First Day at the NIH

Despite nearly being stuck at O’Hare airport in Chicago due to thunderstorms, my flight managed to depart for Reagan Washington National.  For anyone looking for a hotel near the NIH, I’m staying at the Hyatt Regency Bethesda until I’m admitted on Sunday.  The Hyatt is very conveniently located right atop a metro station.  One transfer between the airport and hotel, very handy.

My next day started at 8AM.  The NIH was one stop away on the metro.  After checking in through security, I walked to the main building, #10.  Registration was relatively quick, with fewer forms than a typical office visit.  The nurse who had been corresponding with me via email (Celene) then met me to show me where I’d be going throughout the day.  My next stop was at the lab for blood and urine samples.  Then to radiology for a chest X-ray.  Then to have an EKG.  Everything was very efficient, so much so that I finished over an hour earlier than scheduled and had time to take in a light breakfast.  The staff has also been very professional all around.

My 3T MRI with spectroscopy was delayed a little, but went without a hitch.  It was quite an extensive scan, taking about 1 hour and 10 minutes in the tube.  Even with earplugs and headphones, it was fairly noisy.  I also had the displeasure to experience the “Endorectal Coil” used to enhance the images.  Getting it into place wasn’t very pleasant, but it was tolerable for the rest of the exam.  Another set of enhancement coils was set on top of me.  Near the end of the scan, they injected me with gadolinium to enhance the last set of images.  They also took additional images at without the coils before I was finished.

All in all, it wasn’t too bad.  Certainly worth the price (free!) if it helps to define any areas for a targeted biopsy.  After the scan, I went to the urology clinic to meet with Dr. Peter Pinto.  His associate did another DRE and took my history.  Then Dr. Pinto came in to discuss everything with me.  I also told them about my ultrasound experience and gave him copies of the 5 images I had plus the report.

As I was waiting for my files to go to my next stop, Dr. Pinto actually contacted Dr. Bard regarding my ultrasound.  I was very impressed.  I only heard bits and pieces of the conversation, but Dr. Pinto talked to me afterward.  He re-assured me that the ultrasound equipment used was legitimate for the application.  He wasn’t quite as re-assuring about the recommendations I was given at the time…  Still, I was happy to have some closure and he thought the images I did receive might be of some use when they reviewed their own images from the MRI and again with their standard ultrasound on Monday.

My last stop of the day was a pre-anesthesia consultation.  I was told I’d essentially be one degree above unconscious for the procedure on Monday.  I gather I will be barely awake but won’t remember anything until I’m in the recovery room.  Most biopsies are done under local anesthesia in an office and take maybe 15 minutes.  This one is a bit more involved due to the equipment that “fuses” the MRI images from Friday with the real-time ultrasound images during the biopsy.  I am told it takes about 45 minutes or so.  They take a standard 12 core sampling that is typical with a prostate biopsy.  Then they take an additional 2 samples for each area they have identified as suspicious from the MRI results.  The fusion of the images allows them to roughly locate and target these areas on the spot.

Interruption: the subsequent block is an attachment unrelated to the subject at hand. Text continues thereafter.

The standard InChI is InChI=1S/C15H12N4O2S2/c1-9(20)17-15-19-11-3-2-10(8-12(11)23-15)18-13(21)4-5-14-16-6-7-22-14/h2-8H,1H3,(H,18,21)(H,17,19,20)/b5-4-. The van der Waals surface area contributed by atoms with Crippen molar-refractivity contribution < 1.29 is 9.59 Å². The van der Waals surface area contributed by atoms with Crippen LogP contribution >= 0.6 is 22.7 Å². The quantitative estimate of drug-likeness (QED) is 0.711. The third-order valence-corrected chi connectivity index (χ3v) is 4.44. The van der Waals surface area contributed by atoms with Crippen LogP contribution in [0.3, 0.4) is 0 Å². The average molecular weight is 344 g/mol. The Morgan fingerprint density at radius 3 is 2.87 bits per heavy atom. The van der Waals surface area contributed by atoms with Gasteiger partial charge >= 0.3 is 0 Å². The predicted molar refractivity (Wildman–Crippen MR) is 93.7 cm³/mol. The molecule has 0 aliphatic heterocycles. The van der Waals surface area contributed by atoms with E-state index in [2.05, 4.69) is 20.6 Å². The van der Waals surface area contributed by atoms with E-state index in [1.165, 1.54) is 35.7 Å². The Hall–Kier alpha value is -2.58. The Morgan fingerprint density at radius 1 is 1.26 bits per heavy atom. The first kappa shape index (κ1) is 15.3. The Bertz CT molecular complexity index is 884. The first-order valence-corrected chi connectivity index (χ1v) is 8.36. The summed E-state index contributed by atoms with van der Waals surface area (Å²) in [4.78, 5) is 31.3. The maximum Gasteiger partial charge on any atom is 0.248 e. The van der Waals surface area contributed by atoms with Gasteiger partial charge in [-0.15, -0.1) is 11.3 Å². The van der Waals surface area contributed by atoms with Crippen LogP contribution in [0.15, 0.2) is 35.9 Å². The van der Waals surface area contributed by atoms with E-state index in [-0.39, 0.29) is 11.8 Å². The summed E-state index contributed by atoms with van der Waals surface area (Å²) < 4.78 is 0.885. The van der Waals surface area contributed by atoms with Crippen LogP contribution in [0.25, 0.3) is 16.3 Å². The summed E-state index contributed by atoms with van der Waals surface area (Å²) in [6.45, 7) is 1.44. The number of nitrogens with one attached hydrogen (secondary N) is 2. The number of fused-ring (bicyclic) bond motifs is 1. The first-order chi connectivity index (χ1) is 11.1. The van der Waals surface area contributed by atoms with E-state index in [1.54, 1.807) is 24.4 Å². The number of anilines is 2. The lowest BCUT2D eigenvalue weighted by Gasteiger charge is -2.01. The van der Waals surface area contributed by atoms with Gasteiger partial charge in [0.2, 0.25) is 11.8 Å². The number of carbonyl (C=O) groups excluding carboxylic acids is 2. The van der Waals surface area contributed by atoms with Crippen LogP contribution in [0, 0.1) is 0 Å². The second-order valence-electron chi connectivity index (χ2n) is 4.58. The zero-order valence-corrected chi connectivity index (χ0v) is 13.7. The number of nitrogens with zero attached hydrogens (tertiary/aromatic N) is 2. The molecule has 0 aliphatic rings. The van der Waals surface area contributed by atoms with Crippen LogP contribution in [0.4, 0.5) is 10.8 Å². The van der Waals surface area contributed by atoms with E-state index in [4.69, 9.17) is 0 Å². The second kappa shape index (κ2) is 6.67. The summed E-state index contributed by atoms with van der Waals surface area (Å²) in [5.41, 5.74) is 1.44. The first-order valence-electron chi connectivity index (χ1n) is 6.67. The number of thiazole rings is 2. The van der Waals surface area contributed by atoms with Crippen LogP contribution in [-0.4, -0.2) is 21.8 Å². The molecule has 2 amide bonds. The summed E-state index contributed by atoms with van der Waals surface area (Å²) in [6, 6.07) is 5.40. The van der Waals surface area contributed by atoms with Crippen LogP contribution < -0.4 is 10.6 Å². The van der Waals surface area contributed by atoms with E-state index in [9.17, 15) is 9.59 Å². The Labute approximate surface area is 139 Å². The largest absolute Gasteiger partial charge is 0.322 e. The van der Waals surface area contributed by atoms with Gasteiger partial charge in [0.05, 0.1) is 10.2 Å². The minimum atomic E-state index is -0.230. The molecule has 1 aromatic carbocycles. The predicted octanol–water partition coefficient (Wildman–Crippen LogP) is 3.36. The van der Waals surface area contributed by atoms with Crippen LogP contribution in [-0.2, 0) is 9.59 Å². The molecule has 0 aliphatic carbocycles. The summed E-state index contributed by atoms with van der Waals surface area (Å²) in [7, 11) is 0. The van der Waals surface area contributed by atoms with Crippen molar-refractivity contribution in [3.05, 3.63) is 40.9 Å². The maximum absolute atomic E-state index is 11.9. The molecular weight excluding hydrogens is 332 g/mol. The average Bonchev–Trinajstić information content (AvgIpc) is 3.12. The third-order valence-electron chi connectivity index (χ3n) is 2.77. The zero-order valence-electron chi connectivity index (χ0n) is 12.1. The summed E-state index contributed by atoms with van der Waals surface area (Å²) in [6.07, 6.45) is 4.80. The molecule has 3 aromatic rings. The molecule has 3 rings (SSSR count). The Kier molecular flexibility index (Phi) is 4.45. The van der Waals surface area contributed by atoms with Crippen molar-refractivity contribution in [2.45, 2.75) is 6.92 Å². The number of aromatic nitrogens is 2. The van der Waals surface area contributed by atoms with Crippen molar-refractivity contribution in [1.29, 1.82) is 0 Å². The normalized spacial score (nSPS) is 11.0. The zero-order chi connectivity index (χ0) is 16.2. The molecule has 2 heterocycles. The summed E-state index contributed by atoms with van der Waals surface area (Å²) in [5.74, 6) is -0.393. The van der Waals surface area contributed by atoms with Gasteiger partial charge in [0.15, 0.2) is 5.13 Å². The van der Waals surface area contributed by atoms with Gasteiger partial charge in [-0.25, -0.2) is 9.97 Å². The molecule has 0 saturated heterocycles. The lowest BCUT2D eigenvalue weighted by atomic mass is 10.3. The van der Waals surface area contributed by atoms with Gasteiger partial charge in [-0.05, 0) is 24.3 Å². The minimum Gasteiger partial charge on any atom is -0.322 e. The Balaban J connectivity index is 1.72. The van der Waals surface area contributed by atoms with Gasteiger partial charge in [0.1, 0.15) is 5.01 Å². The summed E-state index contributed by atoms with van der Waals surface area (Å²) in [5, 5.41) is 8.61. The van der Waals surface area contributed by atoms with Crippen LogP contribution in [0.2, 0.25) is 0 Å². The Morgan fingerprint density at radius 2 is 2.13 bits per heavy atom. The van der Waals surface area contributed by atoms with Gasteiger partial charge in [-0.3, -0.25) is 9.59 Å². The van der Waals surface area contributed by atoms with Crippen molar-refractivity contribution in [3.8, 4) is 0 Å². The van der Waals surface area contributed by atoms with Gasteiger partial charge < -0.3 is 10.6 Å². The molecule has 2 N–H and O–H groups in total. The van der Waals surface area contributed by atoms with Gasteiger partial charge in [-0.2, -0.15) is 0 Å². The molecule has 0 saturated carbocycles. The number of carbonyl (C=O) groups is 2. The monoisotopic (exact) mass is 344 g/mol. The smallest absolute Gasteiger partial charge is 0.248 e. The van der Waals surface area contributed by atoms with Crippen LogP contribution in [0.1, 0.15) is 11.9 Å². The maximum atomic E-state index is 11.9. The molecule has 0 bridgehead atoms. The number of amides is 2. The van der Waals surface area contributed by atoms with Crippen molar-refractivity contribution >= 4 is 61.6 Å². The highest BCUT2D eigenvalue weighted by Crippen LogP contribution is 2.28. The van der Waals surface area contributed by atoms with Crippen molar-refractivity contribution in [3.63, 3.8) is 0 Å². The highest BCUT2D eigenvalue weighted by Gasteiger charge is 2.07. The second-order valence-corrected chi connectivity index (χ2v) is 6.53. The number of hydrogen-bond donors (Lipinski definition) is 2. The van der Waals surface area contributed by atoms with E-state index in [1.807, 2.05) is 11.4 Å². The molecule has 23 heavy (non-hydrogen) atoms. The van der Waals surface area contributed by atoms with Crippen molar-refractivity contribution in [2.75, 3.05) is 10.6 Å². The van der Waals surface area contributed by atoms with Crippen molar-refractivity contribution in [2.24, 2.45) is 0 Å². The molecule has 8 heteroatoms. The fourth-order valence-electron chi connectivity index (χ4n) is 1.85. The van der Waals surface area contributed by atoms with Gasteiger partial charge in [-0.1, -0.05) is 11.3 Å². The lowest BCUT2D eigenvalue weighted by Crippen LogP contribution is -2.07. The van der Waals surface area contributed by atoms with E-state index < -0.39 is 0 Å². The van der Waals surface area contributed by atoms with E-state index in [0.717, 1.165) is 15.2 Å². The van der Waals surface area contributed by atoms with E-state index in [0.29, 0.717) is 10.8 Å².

It’s not perfect, but it makes a lot more sense to me than a completely random biopsy based on no certain information that a tumor even exists.  There’s a chance I will have no irregularities and be sent home early, but I’m told most patients should expect to have the biopsy.  So, more to come on Monday if I’m in the mood to make another entry.  Until then, I have a couple days of sight seeing, as my friend from New York (who also accompanied me on my visit for the ultrasound) is driving here to visit.

6 thoughts on “First Day at the NIH”

  1. Hello! Your experience @ the NIH seems very thorough… lots of more specific testing … apparently you had some pre-invasive testing PSA, Urinalysis, DRE and the like.

    Did you have a high PSA count, irregular prostate exam… you didn’t mention about the post-biopsy experience or results..

    Some of these tests like the advance Ultra-sound, MRI Scans don’t seem to be available in most medical centers …

    I spoke or e-mailed the Urology Clinic @ NIH and they tell me that they don’t provide any testing directly let alone advice .. just some web sites to familiarize yourself with.

    Also, with the terrible Panic Disorders I have, flying is almost or really impossible or improbable … that’s difficult with ,limited access anywhere .. without meds.

    Thank You for your kind commentary.

    1. Hi- If you read through the entire blog from bottom to top in the home page, you will see an entire log of my pre-testing, PSA levels, exams and concerns. It is true that the NIH does not do anything remote. They only qualify you for the study (if it is still going on) and then you get any testing once you arrive. I do know there are other research teams doing the same high resolution MRI testing for the prostate. I believe Kettering in NYC and also one in Boston and perhaps elsewhere.

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